MANNHEIM, Germany -- When Command Sgt. Maj. Drew Underwood, 202nd Military Police Group (CID), joined the Army, Brig. Gen. David H. Stem was the commandant of the MP Corps, and he remembers hearing Stem speak at functions.

"Coming to Stem Kaserne was like seeing an old friend," said Underwood, who has served on the installation for a year. "Walking in every morning and seeing his photograph was pretty nice."

During a brief ceremony June 11, Underwood and the rest of the 202nd said goodbye to the kaserne as they cased the unit colors to relocate to Kleber Kaserne in Kaiserslautern as part of the Army in Europe transformation plans.

They are, however, taking part of the installation with them, a monument dedicating the former Autobahn Kaserne to the memory of Stem, who died in an aviation accident while on active duty.
The monument will take a place in a grove of trees behind the new Stem Investigative Building on Kleber.

The group has command and control over criminal investigation units throughout Europe who support the commanders and military communities of the U.S. Army in Europe and supports contingency operations throughout the European, African, Middle East and Southwest Asian areas of responsibility.

The 202nd has spent the last four decades on the kaserne, which also houses the European Special Investigations and Fraud Field Office, the military police dog kennels, the Army and Air Force Exchange Vending Machine Distribution Office and an AAFES warehouse.

Over the past year, as the group prepared to relocate, it allowed the personnel numbers to decrease and offered to extend or curtail assignments to lessen the number of people impacted by a mid-tour permanent change of station.

"There's only a handful of us who are actually making the move," Underwood said.

The ceremony, however, wasn't only a symbolic gesture. It served as an opportunity for the 202nd to recognize Stem's commitment to the Criminal Investigations Command, known as CID.
Stem was pivotal in the Army's centralization and consolidation of its felony crime investigative assets into a single major command, according to the ceremony's master of ceremonies, Maj. Jennifer Schroeder, deputy commanding officer, 202nd MP Group (CID).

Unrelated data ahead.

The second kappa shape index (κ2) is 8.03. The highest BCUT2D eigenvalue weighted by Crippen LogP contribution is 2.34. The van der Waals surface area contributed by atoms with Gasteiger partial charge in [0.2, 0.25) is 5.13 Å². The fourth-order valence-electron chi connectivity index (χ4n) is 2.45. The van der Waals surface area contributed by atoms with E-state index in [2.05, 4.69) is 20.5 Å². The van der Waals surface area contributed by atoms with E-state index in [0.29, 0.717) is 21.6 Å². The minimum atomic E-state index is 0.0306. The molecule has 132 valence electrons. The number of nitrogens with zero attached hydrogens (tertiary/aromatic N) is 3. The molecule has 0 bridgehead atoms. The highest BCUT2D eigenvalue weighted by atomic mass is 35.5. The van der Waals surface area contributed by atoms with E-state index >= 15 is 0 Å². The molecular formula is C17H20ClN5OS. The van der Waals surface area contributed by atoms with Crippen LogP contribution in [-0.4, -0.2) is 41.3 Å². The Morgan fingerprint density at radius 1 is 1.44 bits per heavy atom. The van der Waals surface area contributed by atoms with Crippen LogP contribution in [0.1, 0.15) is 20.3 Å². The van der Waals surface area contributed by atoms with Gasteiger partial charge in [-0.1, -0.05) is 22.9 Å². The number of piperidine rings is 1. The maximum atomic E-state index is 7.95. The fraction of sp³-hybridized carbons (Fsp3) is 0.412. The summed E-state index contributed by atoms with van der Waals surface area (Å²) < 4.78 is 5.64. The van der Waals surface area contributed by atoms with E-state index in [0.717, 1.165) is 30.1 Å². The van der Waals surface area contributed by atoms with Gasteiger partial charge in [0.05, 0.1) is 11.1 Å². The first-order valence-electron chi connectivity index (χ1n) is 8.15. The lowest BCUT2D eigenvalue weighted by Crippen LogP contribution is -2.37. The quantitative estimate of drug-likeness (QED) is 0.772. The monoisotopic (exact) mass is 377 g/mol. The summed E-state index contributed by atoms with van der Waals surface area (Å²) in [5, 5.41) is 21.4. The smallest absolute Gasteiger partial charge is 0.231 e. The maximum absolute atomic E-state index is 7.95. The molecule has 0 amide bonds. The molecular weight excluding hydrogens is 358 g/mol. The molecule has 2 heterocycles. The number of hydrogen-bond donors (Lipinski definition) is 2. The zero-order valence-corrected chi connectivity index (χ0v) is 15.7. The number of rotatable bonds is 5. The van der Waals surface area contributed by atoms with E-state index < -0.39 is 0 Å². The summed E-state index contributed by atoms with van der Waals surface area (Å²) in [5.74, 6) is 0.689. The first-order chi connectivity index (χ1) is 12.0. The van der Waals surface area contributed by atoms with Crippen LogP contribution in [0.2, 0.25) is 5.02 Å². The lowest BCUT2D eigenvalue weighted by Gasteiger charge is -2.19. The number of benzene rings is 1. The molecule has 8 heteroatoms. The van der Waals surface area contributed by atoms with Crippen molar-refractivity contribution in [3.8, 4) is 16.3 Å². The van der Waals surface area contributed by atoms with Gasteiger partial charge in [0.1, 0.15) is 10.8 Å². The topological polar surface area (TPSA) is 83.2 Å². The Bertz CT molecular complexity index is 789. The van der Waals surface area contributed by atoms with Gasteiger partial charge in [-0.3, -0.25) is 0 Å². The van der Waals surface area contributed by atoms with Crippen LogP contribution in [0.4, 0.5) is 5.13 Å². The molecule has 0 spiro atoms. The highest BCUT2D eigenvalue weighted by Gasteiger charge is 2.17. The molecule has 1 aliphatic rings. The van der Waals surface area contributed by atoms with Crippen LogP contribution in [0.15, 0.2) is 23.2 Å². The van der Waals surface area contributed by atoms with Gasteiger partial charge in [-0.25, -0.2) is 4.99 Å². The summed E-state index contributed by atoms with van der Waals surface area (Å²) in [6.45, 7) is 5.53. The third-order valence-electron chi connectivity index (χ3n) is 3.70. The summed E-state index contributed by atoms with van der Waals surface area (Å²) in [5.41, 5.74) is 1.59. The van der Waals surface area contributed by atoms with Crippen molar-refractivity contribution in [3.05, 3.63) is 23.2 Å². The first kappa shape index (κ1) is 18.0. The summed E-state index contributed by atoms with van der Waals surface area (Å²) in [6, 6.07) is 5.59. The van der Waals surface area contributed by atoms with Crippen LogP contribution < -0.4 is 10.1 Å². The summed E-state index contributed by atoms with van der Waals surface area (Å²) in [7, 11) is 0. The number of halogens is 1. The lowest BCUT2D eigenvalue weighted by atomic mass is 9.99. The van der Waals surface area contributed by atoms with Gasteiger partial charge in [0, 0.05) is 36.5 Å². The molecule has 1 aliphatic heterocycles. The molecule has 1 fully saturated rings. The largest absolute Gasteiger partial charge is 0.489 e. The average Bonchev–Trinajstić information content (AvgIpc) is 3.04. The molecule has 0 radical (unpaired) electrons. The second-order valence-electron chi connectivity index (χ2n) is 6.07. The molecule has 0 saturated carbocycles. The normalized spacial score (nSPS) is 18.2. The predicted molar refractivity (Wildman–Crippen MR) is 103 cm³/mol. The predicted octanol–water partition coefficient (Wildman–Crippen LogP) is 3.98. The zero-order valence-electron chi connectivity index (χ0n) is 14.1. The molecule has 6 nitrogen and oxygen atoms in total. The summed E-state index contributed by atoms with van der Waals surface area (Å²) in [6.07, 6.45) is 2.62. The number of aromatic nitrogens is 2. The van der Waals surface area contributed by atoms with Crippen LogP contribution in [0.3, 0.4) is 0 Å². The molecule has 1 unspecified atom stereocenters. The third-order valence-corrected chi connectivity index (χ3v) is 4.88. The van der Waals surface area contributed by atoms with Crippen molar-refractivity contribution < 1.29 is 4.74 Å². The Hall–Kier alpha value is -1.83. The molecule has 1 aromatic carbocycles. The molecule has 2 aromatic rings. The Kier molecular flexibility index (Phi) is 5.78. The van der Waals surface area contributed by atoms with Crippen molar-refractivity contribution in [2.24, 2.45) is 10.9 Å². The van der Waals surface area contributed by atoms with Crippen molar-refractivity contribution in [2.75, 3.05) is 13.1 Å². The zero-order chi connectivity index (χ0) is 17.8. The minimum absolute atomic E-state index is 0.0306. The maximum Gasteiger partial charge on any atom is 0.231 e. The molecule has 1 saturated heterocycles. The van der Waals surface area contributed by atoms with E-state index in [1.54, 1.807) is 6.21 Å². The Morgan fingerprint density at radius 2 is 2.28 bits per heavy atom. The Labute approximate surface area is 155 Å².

After covering the monument to Stem, in preparation for transport, Underwood presented a cased flag, which had flown over the kaserne, to Capt. David H. Stem Jr., who works at the U.S. Army Europe Office of the Judge Advocate.

Capt. Stem grew up on Patrick Henry Village, and now his children are growing up on PHV as well.

"Growing up as a child, you get to know what your parents' interests are, and certainly law enforcement, CID, that was something that was a daily part of our lives," Stem said.

"I took sort of a different path, to be a lawyer involved in these types of issues rather than a commander of an investigative unit," he said. "But, it's all one law enforcement community."

The look and feel of that community in Europe is changing with the move to Kaiserslautern, Underwood said.

"For the Military Police Corps, this was the center hub. For us, you hop right on the autobahn and go visit all your offices and do all the things you need to do," he said, adding that Kleber Kaserne is a bit out of the way.

Through his five tours in Germany, Underwood recalled many times coming to Stem Kaserne for special events, change of command ceremonies or investigative task forces.

"It was nice to start my career knowing about Stem (Kaserne)," Underwood said. "I've got a lot of fond memories here ... we've gotta create a new home down at Kleber Kaserne."

(Editor's Note: Jason L. Austin writes for the USAG Baden-Wuerttemberg newspaper the Herald Post.)